Spotlight: Patrick Barrington
As part of Wandsworth Art’s Black History Month programme, which celebrates and honours work by local Black artists, writers and community leaders, we take a moment to admire the paintings of Patrick Barrington, a Guyana-born Battersea resident, whose life was as colourful as his paintings.
In this arresting, Cubist-inspired self-portrait, painted in 1957, light seems to radiate from the palette that rests in the painter’s left hand. From a smear of golden sunset orange emanates a glow that illuminates the artist’s smock, made for him by his mother, his serene face, the canvas, the scene.
We see the artist’s world – his studio, the dense lusciousness of the banana trees outside – and the tools and brushes with which he creates it. There is no sign of a struggle. While the work clearly shows Picasso’s obvious influence on the artist, it also loudly proclaims his confident, quiet self-possession.
The young man is Patrick Barrington, a Guyanese artist who settled in Battersea and died here aged 88 this summer. He was part of the Guyanese artistic diaspora who settled in Britain from the 1950s to 70s, who include Frank Bowling, Aubrey Williams, Stanley Greaves, Denis Williams and Donald Locke among others. While he has long been celebrated as a great artist in his homeland – his self portrait, which hangs in Guyana’s National Gallery, is considered by the country’s art critics to be one of the best portraits in the history of Guyanese art – his artistic practice has regrettably been overlooked in the UK.
Barrington was born in Georgetown, the capital of what was then British Guiana, the eldest of nine siblings. His family remember him painting for hours non-stop as a boy. His obsessive passion would never dwindle. As a young man, he would be found on the weekends either sketching in Georgetown’s Botanical Gardens, with a small crowd gathering around him, or debating with fellow artists about European art.
Barrington was one of the early members of the Working Peoples Art Class organisation (1948–1961), which attracted a number of talented young artists. The group was founded by Edward R. Burrowes as an alternative to the institutionalised, British-led artists’ groups in the country that ‘controlled the models of cultural expression in the perpetuation of systematic self-interest…[and imposed] the imprints of a European consciousness.” (Evelyn Williams)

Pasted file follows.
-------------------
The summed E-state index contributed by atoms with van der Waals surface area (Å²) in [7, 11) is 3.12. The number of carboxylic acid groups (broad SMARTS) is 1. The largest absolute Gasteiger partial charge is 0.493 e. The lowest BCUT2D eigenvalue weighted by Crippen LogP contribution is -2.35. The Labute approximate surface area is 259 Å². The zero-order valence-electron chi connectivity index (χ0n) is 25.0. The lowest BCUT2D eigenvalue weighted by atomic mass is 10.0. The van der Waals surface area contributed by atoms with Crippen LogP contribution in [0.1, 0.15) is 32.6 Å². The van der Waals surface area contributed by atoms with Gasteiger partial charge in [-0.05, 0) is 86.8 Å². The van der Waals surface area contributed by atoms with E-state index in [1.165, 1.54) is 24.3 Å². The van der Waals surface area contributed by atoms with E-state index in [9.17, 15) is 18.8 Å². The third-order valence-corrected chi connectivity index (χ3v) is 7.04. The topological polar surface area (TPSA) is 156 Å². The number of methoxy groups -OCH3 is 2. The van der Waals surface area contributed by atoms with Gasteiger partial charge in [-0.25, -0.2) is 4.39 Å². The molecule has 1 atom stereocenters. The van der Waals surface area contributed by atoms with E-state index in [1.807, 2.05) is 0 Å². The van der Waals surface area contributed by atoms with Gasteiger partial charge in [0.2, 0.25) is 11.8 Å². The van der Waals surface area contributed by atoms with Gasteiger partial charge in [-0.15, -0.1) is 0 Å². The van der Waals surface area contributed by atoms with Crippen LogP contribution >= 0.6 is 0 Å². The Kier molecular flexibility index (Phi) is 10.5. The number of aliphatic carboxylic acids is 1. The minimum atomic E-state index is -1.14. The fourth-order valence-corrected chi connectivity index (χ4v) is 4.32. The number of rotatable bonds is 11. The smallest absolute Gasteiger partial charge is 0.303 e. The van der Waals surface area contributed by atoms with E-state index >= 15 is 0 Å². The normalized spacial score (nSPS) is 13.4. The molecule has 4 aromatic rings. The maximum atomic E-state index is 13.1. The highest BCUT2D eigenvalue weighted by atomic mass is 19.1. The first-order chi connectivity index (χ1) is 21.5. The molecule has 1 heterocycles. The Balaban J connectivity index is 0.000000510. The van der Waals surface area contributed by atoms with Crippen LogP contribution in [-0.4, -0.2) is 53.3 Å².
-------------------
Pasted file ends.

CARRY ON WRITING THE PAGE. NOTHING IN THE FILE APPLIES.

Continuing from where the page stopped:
That being said, while the pioneer artists did break away from the influence of British landscape painting and used styles and techniques to emotively express, rather than observe, familiar scenes of ordinary Guyanese life, Burrowes taught his students using traditional Western artistic methods. The British Council supported the group with an annual supply of £50 worth of art materials, which otherwise could not have been sourced in the country at that time. And what’s more, the group’s name drew the attention of the British authorities, who were concerned the classes might be a front for a communist organisation. Two detectives observed the classes and one, Inspector John Campbell, was so intrigued by the drawing and painting going on that he became a group member and even produced work for its exhibitions.
Barrington was only in his early twenties when his parents, who felt he would not earn a living as an artist, told him he had to stop painting and threatened to destroy his work. Burrowes stepped in and managed to convince the elder Barringtons that their son was too talented to abandon his practice.